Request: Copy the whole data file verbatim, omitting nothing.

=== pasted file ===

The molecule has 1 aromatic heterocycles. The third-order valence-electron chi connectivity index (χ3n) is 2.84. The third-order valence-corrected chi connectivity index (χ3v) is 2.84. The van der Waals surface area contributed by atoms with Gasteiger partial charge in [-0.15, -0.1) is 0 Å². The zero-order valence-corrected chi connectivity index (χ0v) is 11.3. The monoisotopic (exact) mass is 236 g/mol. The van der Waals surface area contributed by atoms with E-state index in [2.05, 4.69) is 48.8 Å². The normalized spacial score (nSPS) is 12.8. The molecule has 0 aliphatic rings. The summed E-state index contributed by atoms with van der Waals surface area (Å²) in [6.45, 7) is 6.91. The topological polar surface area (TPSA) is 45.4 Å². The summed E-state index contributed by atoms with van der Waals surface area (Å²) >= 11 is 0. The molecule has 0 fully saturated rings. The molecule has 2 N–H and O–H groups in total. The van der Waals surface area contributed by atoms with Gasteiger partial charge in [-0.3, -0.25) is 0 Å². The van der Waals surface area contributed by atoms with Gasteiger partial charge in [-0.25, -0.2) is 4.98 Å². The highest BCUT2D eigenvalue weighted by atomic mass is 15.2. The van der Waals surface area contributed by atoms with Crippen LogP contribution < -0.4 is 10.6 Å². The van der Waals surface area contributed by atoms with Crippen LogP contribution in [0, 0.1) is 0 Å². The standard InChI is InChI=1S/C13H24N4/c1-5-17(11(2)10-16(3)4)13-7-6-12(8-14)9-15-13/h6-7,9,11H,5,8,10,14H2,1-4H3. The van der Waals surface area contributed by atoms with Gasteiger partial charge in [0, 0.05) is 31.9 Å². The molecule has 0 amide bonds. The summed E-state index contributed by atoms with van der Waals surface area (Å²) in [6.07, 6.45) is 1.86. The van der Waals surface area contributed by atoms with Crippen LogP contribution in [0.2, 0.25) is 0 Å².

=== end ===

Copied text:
The molecule has 1 aromatic heterocycles. The third-order valence-electron chi connectivity index (χ3n) is 2.84. The third-order valence-corrected chi connectivity index (χ3v) is 2.84. The van der Waals surface area contributed by atoms with Gasteiger partial charge in [-0.15, -0.1) is 0 Å². The zero-order valence-corrected chi connectivity index (χ0v) is 11.3. The monoisotopic (exact) mass is 236 g/mol. The van der Waals surface area contributed by atoms with E-state index in [2.05, 4.69) is 48.8 Å². The normalized spacial score (nSPS) is 12.8. The molecule has 0 aliphatic rings. The summed E-state index contributed by atoms with van der Waals surface area (Å²) in [6.45, 7) is 6.91. The topological polar surface area (TPSA) is 45.4 Å². The summed E-state index contributed by atoms with van der Waals surface area (Å²) >= 11 is 0. The molecule has 0 fully saturated rings. The molecule has 2 N–H and O–H groups in total. The van der Waals surface area contributed by atoms with Gasteiger partial charge in [-0.3, -0.25) is 0 Å². The van der Waals surface area contributed by atoms with Gasteiger partial charge in [-0.25, -0.2) is 4.98 Å². The highest BCUT2D eigenvalue weighted by atomic mass is 15.2. The van der Waals surface area contributed by atoms with Crippen LogP contribution < -0.4 is 10.6 Å². The van der Waals surface area contributed by atoms with Crippen LogP contribution in [0, 0.1) is 0 Å². The standard InChI is InChI=1S/C13H24N4/c1-5-17(11(2)10-16(3)4)13-7-6-12(8-14)9-15-13/h6-7,9,11H,5,8,10,14H2,1-4H3. The van der Waals surface area contributed by atoms with Gasteiger partial charge in [0, 0.05) is 31.9 Å². The molecule has 0 amide bonds. The summed E-state index contributed by atoms with van der Waals surface area (Å²) in [6.07, 6.45) is 1.86. The van der Waals surface area contributed by atoms with Crippen LogP contribution in [0.2, 0.25) is 0 Å².